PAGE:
In the East Bay, Emeryville was nudged along by Oakland, where voters overwhelmingly passed a measure last November to raise the minimum wage to $12.25 an hour. At the time, it was the nation’s highest, supported by a coalition of labor and community groups called Lift Up Oakland. After the vote, coalition members sat down with Emeryville’s elected officials. Ruth Atkin, the mayor at the time, asked the organizers how they had settled on $12.25. “I knew about the Fight for $15, so why not go higher?” Atkin recalls, speaking to me at an Emeryville food court in September. Someone in the coalition explained that $12.25 was what they thought they could win.
Being an elected official in Emeryville isn’t glamorous; it’s a part-time gig, with politicians receiving only a modest salary. Atkin is a social worker by day, working for Contra Costa County on healthcare-related issues. She figured a minimum wage should get a family near financial self-sufficiency and settled on a benchmark of 138 percent of the federal poverty line—the threshold at which the family would no longer qualify for expanded Medicaid. “I literally took out federal poverty charts by income and did the math,” Atkin says. The result was roughly the figure that Emeryville already used in a living-wage ordinance for city employees. “At that point, we said: ‘Let’s just have our living wage be the new minimum wage.’”
The debate over the proposal was relatively muted. Most concerns came from small-business owners worried that they couldn’t absorb the rapid wage hike, which amounted to more than 60 percent. Eventually, a compromise was hammered out: Companies with more than 55 employees would pay the $14.44 rate, while smaller businesses would start at $12.25 and move to $16 over several years. The California Restaurant Association, a powerful trade group, came out against any sort of raise, arguing—as it has elsewhere—that minimum-wage increases lead to job losses and price hikes. But neither Atkin nor the four council members found that argument persuasive. “Look at the cost of living in the Bay Area,” she says. “It’s even hard to make it at $15 an hour.”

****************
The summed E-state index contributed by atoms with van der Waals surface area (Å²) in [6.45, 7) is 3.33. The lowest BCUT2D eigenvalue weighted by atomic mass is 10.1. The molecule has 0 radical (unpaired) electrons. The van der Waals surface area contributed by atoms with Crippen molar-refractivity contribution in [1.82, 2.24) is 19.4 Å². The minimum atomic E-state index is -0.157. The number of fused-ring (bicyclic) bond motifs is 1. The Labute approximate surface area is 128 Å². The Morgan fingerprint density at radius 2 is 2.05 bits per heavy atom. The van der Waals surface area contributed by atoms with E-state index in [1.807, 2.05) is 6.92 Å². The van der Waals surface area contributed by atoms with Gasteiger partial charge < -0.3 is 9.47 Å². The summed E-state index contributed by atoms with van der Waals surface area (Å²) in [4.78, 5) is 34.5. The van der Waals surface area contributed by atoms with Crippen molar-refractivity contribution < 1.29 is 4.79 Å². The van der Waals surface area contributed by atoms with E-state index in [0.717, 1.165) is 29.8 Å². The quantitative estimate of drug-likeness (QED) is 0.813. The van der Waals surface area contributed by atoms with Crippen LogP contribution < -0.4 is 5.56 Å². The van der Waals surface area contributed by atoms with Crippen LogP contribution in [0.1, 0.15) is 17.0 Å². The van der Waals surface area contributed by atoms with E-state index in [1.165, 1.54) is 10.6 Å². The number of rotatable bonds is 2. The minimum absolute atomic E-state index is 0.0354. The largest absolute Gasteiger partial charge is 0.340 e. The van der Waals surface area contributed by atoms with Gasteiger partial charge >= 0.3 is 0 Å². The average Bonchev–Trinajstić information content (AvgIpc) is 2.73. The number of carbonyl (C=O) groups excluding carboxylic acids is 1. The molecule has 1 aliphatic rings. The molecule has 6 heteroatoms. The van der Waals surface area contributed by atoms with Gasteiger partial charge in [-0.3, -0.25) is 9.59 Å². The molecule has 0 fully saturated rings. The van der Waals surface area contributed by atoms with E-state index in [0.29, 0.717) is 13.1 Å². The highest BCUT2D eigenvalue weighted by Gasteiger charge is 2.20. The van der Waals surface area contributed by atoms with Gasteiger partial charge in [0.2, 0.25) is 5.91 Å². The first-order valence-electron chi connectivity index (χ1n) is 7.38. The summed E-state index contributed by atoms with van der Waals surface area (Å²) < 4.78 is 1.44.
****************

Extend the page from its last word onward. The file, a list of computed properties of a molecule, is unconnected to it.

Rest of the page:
Atkin is right, of course. I spent several days hanging around Ikea, one of Emeryville’s largest employers, which uses a janitorial contractor to clean its store. The janitors are mostly Latina immigrants who, prior to the increase, earned $9 to $10 an hour. One woman had cleaned the store for nine years without a raise. Though quick to note that she appreciated the extra pay, the woman told me she actually didn’t feel any relief, because her rent had recently gone up by $400 a month. Rents in Oakland, where many Emeryville employees live, are rising faster than anywhere else in the country, with the median one-bedroom apartment now fetching $1,980. Given this context, many people I spoke with didn’t feel that they were getting ahead, only that they weren’t falling behind quite so quickly.
The stereotype of the typical minimum-wage worker is a teenager in need of spending money. I found few such people in Emeryville. Many of the workers were older; the younger ones were either paying for school or, more commonly, supporting their families. That usually meant parents caring for children, but not always. Sometimes teens were helping their parents, or parents were helping their parents, or a sister was helping her brother.
Next to Ikea is Emeryville’s newest shopping center, the Bay Street Mall, described as a million-square-foot “urban village.” On a clear weeknight, I caught up with Oscar Echevarria, one of the workers who kept the village humming. It was near midnight when he finished his shift as a busser and exited California Pizza Kitchen, crossing the deserted mall. His day had begun at 7 am with his other job at Chevys Fresh Mex, located several blocks away, where he worked as a janitor. Between the two jobs he had a couple hours off, so he went home to eat and shower. His workweek sometimes exceeded 80 hours.